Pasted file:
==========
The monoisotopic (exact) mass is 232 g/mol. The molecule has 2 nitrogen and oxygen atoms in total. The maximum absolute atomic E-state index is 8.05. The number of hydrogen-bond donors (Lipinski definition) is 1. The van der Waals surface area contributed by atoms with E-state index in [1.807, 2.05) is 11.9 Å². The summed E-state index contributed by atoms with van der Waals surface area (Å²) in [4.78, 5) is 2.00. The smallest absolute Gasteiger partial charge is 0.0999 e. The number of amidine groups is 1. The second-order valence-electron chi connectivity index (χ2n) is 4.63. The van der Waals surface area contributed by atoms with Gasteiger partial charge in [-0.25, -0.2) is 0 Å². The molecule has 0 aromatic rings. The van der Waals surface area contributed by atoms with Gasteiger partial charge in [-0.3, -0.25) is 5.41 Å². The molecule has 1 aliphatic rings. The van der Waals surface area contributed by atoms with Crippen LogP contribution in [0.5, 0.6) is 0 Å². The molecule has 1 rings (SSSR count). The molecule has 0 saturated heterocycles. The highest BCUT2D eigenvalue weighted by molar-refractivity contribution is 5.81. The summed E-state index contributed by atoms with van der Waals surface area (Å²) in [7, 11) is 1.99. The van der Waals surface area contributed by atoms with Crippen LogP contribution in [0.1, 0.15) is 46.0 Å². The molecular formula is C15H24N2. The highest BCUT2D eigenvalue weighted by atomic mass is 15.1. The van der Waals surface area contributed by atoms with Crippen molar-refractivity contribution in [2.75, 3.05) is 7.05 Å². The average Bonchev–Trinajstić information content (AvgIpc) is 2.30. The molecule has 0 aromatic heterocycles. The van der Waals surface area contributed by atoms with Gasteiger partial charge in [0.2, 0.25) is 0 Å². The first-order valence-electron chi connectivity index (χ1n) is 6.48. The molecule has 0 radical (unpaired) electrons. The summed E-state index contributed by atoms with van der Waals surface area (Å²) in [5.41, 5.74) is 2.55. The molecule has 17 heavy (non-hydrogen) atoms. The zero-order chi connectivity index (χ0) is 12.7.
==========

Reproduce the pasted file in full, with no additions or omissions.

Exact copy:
The monoisotopic (exact) mass is 232 g/mol. The molecule has 2 nitrogen and oxygen atoms in total. The maximum absolute atomic E-state index is 8.05. The number of hydrogen-bond donors (Lipinski definition) is 1. The van der Waals surface area contributed by atoms with E-state index in [1.807, 2.05) is 11.9 Å². The summed E-state index contributed by atoms with van der Waals surface area (Å²) in [4.78, 5) is 2.00. The smallest absolute Gasteiger partial charge is 0.0999 e. The number of amidine groups is 1. The second-order valence-electron chi connectivity index (χ2n) is 4.63. The van der Waals surface area contributed by atoms with Gasteiger partial charge in [-0.25, -0.2) is 0 Å². The molecule has 0 aromatic rings. The van der Waals surface area contributed by atoms with Gasteiger partial charge in [-0.3, -0.25) is 5.41 Å². The molecule has 1 aliphatic rings. The van der Waals surface area contributed by atoms with Crippen LogP contribution in [0.5, 0.6) is 0 Å². The molecule has 1 rings (SSSR count). The molecule has 0 saturated heterocycles. The highest BCUT2D eigenvalue weighted by molar-refractivity contribution is 5.81. The summed E-state index contributed by atoms with van der Waals surface area (Å²) in [7, 11) is 1.99. The van der Waals surface area contributed by atoms with Crippen LogP contribution in [0.1, 0.15) is 46.0 Å². The molecular formula is C15H24N2. The highest BCUT2D eigenvalue weighted by atomic mass is 15.1. The van der Waals surface area contributed by atoms with Crippen molar-refractivity contribution in [2.75, 3.05) is 7.05 Å². The average Bonchev–Trinajstić information content (AvgIpc) is 2.30. The molecule has 0 aromatic heterocycles. The van der Waals surface area contributed by atoms with Gasteiger partial charge in [0.2, 0.25) is 0 Å². The first-order valence-electron chi connectivity index (χ1n) is 6.48. The molecule has 0 radical (unpaired) electrons. The summed E-state index contributed by atoms with van der Waals surface area (Å²) in [5.41, 5.74) is 2.55. The molecule has 17 heavy (non-hydrogen) atoms. The zero-order chi connectivity index (χ0) is 12.7.